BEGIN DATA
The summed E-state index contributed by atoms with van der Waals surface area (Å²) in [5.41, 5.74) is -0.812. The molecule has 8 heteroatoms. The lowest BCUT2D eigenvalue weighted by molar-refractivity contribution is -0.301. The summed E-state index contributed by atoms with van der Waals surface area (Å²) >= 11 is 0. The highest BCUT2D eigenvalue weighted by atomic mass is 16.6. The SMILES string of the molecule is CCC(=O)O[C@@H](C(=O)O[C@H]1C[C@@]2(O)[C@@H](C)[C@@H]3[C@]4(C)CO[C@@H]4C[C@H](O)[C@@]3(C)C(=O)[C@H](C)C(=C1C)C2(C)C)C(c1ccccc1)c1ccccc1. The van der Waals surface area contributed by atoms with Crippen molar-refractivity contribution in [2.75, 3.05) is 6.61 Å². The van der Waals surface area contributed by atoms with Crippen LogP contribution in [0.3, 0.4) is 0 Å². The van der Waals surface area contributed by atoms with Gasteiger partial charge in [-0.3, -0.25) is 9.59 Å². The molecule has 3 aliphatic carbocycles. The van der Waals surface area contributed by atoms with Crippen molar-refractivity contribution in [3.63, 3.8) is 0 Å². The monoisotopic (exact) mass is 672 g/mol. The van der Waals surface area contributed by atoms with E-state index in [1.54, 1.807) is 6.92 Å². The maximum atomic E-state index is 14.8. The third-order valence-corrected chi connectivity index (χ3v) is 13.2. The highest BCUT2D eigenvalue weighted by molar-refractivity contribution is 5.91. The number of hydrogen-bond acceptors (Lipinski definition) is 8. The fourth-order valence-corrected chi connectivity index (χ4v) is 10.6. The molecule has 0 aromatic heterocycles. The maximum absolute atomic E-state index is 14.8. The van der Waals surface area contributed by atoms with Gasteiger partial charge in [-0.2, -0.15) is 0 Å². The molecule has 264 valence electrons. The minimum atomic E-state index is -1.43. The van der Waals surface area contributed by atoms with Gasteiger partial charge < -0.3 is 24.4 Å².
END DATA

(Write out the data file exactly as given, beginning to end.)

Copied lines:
The summed E-state index contributed by atoms with van der Waals surface area (Å²) in [5.41, 5.74) is -0.812. The molecule has 8 heteroatoms. The lowest BCUT2D eigenvalue weighted by molar-refractivity contribution is -0.301. The summed E-state index contributed by atoms with van der Waals surface area (Å²) >= 11 is 0. The highest BCUT2D eigenvalue weighted by atomic mass is 16.6. The SMILES string of the molecule is CCC(=O)O[C@@H](C(=O)O[C@H]1C[C@@]2(O)[C@@H](C)[C@@H]3[C@]4(C)CO[C@@H]4C[C@H](O)[C@@]3(C)C(=O)[C@H](C)C(=C1C)C2(C)C)C(c1ccccc1)c1ccccc1. The van der Waals surface area contributed by atoms with Crippen molar-refractivity contribution in [2.75, 3.05) is 6.61 Å². The van der Waals surface area contributed by atoms with Crippen LogP contribution in [0.3, 0.4) is 0 Å². The van der Waals surface area contributed by atoms with Gasteiger partial charge in [-0.3, -0.25) is 9.59 Å². The molecule has 3 aliphatic carbocycles. The van der Waals surface area contributed by atoms with Crippen molar-refractivity contribution in [3.63, 3.8) is 0 Å². The monoisotopic (exact) mass is 672 g/mol. The van der Waals surface area contributed by atoms with E-state index in [1.54, 1.807) is 6.92 Å². The maximum atomic E-state index is 14.8. The third-order valence-corrected chi connectivity index (χ3v) is 13.2. The highest BCUT2D eigenvalue weighted by molar-refractivity contribution is 5.91. The number of hydrogen-bond acceptors (Lipinski definition) is 8. The fourth-order valence-corrected chi connectivity index (χ4v) is 10.6. The molecule has 0 aromatic heterocycles. The maximum absolute atomic E-state index is 14.8. The van der Waals surface area contributed by atoms with Gasteiger partial charge in [-0.2, -0.15) is 0 Å². The molecule has 264 valence electrons. The minimum atomic E-state index is -1.43. The van der Waals surface area contributed by atoms with Gasteiger partial charge < -0.3 is 24.4 Å².